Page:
In March, people from across the United States and the world gathered in Massachusetts to expand the work and vision of the United States Solidarity Economy Network (USSEN). This umbrella organization started at the U.S. Social Forum in Atlanta in 2007, inspired by solidarity economy work in other countries and an international network, RIPESS, that works to connect information and alternative strategies for building an economy that has values beyond profit – an economy that recognizes the importance of people, communities, environment and equity.
Highlander staff, board and community members attended this forum, to learn more about it and to explore whether the Solidarity Economy Network is useful for groups in the South and Appalachia. It is clear that there are many people and groups around the world building alternative structures that can create a different reality. Some of these notions are not new, and some are very new, but it is an exciting way to help us think differently. Groups involved in the USSEN represent credit unions, cooperatives, labor, community housing, alternative agricultural models, along with people trying to figure out how to use the current economic crisis to push for different economic thinking to guide our politics and use of resources. Elandria Williams, Highlander staff, is part of the organizing and education committee for the USSEN. Staff and board members who went are working to develop a workshop to explore the current economic crisis, with a view towards alternative thinking and strategies.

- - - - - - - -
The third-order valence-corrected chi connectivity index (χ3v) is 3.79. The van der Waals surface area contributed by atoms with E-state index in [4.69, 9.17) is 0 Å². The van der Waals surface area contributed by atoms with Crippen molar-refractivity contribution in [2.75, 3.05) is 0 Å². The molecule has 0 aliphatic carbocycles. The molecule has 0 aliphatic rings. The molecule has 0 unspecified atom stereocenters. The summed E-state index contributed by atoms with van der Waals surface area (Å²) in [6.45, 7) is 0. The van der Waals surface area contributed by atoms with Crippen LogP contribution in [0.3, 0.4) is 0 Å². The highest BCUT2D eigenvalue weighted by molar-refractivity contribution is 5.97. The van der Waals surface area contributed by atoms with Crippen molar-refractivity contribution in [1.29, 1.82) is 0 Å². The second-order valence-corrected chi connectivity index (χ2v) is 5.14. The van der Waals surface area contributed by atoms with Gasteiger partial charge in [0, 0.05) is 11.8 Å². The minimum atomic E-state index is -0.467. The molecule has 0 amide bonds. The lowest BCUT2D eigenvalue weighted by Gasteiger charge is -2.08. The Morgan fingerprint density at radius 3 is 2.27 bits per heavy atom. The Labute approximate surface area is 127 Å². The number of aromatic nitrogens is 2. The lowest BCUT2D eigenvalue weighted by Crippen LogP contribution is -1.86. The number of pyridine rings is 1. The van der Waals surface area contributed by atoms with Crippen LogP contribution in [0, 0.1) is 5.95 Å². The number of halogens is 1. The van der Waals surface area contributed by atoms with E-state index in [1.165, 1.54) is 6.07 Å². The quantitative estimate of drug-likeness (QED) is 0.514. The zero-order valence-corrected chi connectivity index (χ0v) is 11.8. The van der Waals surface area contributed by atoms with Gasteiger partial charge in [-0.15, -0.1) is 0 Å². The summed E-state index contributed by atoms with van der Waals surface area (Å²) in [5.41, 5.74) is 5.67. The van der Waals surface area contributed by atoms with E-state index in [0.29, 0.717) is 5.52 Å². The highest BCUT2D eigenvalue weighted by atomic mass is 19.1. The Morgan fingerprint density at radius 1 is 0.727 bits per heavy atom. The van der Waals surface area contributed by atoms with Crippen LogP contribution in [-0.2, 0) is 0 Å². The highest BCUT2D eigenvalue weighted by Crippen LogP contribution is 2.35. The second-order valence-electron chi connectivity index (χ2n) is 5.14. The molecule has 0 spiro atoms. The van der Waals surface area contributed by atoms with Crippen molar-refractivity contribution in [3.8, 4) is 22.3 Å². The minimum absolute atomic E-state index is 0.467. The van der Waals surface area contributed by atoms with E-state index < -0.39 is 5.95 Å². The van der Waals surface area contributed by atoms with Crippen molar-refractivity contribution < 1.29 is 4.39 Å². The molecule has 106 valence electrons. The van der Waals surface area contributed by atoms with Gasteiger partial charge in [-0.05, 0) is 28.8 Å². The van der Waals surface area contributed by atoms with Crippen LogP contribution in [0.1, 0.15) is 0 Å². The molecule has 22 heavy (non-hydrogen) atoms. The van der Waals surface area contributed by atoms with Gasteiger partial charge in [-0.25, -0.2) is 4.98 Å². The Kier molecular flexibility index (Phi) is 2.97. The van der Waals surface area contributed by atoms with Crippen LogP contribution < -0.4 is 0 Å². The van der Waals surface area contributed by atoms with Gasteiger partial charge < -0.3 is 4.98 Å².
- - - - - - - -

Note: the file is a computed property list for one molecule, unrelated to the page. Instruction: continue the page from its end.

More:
For more information, go to www.ussen.org. Also, the Center for Popular Economics, which has been staffing the USSEN, is offering both an online class and a week-long institute on the Economic Crisis and Building a Solidarity Economy. For more information, visit www.populareconomics.org.